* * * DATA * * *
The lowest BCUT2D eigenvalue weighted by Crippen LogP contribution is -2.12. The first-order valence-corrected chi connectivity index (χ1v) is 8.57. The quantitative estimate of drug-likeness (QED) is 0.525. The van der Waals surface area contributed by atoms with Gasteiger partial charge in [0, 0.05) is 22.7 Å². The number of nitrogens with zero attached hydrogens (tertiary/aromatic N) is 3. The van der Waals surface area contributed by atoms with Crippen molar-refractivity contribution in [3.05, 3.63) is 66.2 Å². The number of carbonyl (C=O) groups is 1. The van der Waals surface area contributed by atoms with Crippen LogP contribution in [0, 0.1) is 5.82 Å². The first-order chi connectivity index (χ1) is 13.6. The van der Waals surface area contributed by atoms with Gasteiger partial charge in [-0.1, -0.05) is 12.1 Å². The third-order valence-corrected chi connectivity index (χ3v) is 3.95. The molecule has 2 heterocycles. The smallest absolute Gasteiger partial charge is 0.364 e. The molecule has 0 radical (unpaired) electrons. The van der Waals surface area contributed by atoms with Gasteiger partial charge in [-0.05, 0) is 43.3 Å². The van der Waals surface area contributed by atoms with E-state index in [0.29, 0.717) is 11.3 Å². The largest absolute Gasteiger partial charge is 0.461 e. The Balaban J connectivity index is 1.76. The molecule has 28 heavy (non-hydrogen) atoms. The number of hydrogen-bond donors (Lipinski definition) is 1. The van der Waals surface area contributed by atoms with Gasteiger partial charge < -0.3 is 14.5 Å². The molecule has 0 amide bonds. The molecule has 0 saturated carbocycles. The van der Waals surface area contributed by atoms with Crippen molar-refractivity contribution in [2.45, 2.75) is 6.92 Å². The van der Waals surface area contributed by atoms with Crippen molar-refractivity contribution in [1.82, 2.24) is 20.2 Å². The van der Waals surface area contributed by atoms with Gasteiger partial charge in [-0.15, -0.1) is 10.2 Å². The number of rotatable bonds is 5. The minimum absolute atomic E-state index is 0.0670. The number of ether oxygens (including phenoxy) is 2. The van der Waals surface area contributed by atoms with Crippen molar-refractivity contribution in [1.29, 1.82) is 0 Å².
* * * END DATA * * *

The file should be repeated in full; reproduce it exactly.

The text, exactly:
The lowest BCUT2D eigenvalue weighted by Crippen LogP contribution is -2.12. The first-order valence-corrected chi connectivity index (χ1v) is 8.57. The quantitative estimate of drug-likeness (QED) is 0.525. The van der Waals surface area contributed by atoms with Gasteiger partial charge in [0, 0.05) is 22.7 Å². The number of nitrogens with zero attached hydrogens (tertiary/aromatic N) is 3. The van der Waals surface area contributed by atoms with Crippen molar-refractivity contribution in [3.05, 3.63) is 66.2 Å². The number of carbonyl (C=O) groups is 1. The van der Waals surface area contributed by atoms with Crippen LogP contribution in [0, 0.1) is 5.82 Å². The first-order chi connectivity index (χ1) is 13.6. The van der Waals surface area contributed by atoms with Gasteiger partial charge in [-0.1, -0.05) is 12.1 Å². The third-order valence-corrected chi connectivity index (χ3v) is 3.95. The molecule has 2 heterocycles. The smallest absolute Gasteiger partial charge is 0.364 e. The molecule has 0 radical (unpaired) electrons. The van der Waals surface area contributed by atoms with Gasteiger partial charge in [-0.05, 0) is 43.3 Å². The van der Waals surface area contributed by atoms with E-state index in [0.29, 0.717) is 11.3 Å². The largest absolute Gasteiger partial charge is 0.461 e. The Balaban J connectivity index is 1.76. The molecule has 28 heavy (non-hydrogen) atoms. The number of hydrogen-bond donors (Lipinski definition) is 1. The van der Waals surface area contributed by atoms with Gasteiger partial charge < -0.3 is 14.5 Å². The molecule has 0 amide bonds. The molecule has 0 saturated carbocycles. The van der Waals surface area contributed by atoms with Crippen molar-refractivity contribution in [2.45, 2.75) is 6.92 Å². The van der Waals surface area contributed by atoms with Crippen molar-refractivity contribution in [1.82, 2.24) is 20.2 Å². The van der Waals surface area contributed by atoms with Gasteiger partial charge in [-0.15, -0.1) is 10.2 Å². The number of rotatable bonds is 5. The minimum absolute atomic E-state index is 0.0670. The number of ether oxygens (including phenoxy) is 2. The van der Waals surface area contributed by atoms with Crippen molar-refractivity contribution in [1.29, 1.82) is 0 Å².